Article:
Review by: Mark Palm
I know that a lot of people feel otherwise, but I have to admit that I have never been a big fan of The Wizard of Oz. Now I was a big fan of Gregory McGuire's Wicked, but was disappointed with the musical. I haven't read any of the books, and the only things that grabbed me in the original film were the Wicked Witch, the flying monkeys, and the antic flexibility of Ray Bolger. So why am I interviewing Oz by Joe Brusha, Orlando Di Sessa and Miguel Mendonca, because it's a comic book.
Now you think that I would have loved this thing because the cover shows Dorothy looking like a cross between Wonder Woman and a Playboy centerfold in a pair of Daisy Dukes and a cutoff-shirt that would get you arrested unless you are Britney Spears. Most of the characters are like-wise pumped up for this re-telling, with all of the Witches looking like centerfolds, and Toto as a wolf the size of a small pony with a penchant for tearing his enemies throats out. The Lion is a sword-wielding barbarian, the Woodsman is a cyborg, and the Scarecrow is almost as scary as the flying monkeys.
Now the basic story is the same, except that Dorothy Gale is more, shall we say, proactive; on her arrival in Oz she dispatches Zinna, with a bolt of energy from a wand that basically tears the Witch to pieces. After this we discover that Dorothy has a Destiny, and that the fate of not only Oz and Earth, but many other worlds hang precariously in the balance. So we continue down the Yellow Brick Road, except every few pages they encounter a terrific battle with swords being slung, energy bolts flung, and blood spilled.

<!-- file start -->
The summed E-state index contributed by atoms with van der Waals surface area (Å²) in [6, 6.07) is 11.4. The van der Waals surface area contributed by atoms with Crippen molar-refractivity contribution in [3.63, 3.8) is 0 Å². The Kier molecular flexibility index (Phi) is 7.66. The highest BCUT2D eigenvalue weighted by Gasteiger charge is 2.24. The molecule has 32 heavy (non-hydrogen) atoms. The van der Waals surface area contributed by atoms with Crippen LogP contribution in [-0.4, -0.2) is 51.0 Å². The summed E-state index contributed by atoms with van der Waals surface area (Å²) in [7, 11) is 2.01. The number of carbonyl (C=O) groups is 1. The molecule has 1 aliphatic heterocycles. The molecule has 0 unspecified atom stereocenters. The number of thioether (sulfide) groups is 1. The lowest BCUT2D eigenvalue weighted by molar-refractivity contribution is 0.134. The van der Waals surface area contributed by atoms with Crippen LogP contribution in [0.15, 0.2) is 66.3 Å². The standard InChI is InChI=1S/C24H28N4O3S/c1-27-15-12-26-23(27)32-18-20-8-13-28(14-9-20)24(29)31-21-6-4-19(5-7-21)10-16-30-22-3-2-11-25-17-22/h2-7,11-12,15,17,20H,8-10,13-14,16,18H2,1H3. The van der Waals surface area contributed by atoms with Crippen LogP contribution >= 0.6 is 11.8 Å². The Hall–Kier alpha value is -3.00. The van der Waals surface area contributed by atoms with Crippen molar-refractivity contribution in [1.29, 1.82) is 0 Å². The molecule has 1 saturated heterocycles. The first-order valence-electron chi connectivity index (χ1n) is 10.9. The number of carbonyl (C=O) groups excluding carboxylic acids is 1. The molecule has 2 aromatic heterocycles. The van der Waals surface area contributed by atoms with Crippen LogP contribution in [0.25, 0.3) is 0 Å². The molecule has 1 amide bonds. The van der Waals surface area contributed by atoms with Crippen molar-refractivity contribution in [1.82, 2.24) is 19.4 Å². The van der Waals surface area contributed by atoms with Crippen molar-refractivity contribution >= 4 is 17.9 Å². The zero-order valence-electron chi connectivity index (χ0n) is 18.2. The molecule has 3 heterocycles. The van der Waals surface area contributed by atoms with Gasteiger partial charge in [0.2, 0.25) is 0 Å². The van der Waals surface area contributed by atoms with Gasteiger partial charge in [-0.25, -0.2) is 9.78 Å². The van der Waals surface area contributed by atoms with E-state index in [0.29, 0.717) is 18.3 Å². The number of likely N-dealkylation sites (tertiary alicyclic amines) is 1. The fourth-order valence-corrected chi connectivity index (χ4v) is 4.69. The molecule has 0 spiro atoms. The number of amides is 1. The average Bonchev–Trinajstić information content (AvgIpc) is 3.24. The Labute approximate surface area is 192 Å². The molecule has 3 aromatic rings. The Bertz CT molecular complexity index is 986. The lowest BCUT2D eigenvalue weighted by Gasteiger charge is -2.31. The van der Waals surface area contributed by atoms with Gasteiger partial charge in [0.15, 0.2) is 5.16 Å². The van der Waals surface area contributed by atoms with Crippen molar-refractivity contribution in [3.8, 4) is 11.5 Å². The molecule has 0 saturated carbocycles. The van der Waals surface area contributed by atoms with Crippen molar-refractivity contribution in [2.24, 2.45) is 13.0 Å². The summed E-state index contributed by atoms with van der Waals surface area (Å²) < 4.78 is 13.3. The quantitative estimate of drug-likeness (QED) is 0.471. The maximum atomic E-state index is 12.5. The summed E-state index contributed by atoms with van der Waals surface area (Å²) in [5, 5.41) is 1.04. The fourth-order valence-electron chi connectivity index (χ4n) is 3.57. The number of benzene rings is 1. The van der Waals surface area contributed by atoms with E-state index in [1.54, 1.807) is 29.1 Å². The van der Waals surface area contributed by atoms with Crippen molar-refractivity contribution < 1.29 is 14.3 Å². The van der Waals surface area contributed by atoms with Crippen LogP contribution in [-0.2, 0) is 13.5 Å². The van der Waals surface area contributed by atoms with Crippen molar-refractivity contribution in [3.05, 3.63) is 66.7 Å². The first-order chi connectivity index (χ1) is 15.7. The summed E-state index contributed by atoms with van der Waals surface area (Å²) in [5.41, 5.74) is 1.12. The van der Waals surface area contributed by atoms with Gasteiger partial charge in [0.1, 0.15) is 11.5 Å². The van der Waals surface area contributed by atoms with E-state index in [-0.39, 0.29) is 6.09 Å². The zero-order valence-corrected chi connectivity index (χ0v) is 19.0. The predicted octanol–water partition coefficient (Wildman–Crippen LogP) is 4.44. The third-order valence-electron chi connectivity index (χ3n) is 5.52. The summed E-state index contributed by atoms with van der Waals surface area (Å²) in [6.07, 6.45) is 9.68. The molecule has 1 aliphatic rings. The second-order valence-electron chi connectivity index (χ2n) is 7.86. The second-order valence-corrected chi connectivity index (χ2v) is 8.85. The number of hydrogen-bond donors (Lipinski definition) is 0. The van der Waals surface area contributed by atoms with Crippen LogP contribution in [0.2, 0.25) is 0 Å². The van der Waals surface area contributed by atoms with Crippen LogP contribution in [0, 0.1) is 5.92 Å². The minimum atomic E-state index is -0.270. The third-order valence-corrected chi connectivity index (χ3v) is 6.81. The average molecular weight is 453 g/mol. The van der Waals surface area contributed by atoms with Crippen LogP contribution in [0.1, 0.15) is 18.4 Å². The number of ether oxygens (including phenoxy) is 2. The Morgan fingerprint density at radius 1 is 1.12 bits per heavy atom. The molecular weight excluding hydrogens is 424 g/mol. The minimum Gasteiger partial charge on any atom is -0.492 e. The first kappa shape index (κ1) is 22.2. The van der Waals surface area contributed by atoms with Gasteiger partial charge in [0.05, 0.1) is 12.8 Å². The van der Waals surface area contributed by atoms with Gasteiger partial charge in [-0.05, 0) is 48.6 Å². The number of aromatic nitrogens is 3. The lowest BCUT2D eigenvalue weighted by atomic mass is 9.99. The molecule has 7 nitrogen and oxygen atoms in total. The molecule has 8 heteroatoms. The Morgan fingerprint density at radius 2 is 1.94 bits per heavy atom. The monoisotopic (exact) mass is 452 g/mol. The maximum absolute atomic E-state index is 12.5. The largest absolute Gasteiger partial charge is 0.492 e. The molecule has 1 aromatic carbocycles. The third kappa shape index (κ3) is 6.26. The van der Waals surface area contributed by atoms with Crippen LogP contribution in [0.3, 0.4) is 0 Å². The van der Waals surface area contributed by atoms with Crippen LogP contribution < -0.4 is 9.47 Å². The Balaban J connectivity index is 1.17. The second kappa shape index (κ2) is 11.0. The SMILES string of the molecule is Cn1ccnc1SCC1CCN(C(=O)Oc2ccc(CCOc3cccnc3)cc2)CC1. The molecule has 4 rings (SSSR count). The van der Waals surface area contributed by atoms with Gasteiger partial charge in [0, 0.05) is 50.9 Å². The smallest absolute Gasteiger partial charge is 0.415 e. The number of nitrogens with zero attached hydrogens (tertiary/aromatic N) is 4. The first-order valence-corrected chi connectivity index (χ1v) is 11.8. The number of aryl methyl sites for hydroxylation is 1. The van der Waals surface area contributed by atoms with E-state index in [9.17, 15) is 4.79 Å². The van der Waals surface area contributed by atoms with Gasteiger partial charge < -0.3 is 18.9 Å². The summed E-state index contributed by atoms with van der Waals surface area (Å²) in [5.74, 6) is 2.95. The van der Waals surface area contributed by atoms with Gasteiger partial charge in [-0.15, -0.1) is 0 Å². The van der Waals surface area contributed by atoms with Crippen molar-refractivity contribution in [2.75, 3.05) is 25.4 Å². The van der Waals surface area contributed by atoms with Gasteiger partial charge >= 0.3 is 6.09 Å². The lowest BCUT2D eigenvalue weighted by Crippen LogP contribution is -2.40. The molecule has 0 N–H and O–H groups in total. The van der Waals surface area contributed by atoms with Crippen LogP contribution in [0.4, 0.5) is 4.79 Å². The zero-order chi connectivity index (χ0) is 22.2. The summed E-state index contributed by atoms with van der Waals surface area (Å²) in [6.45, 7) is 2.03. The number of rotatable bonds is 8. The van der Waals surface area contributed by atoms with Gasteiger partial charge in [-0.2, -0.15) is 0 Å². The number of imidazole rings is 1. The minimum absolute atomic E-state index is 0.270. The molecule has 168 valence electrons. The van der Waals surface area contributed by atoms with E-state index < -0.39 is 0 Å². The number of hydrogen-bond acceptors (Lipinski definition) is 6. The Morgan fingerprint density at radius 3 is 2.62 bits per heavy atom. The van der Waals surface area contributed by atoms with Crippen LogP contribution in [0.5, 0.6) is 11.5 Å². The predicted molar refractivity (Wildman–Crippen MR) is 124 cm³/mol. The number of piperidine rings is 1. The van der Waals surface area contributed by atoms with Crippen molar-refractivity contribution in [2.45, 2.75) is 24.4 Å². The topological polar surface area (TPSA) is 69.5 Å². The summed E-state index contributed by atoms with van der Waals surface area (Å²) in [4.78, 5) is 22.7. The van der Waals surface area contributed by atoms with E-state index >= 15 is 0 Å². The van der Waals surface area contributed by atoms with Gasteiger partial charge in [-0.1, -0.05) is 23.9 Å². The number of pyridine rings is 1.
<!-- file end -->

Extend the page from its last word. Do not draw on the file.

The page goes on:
If it sounds like I am being dismissive of this adaption, I am, a bit, but the thing is that in a kind of brainless way it was a lot of fun. The story has nothing new to say, but the pencils and inks, and the colors are all very-well done, and the layouts are top-notch. There is no singing, and no dancing, and there is plenty of blood and mayhem, and did I mention that Dorothy and all of the Witches look like centerfolds? All that this story needed was a good catch-phrase, and I am sure that you would be seeing this adaptation showing up on the big screen a few years from now. So I beat the rush, checked my brain in and liked Oz. Like most works of its kind. However, I forgot most of the story five minutes later, which kind of makes me appreciate the film a little bit more, because I still can remember the flying monkeys.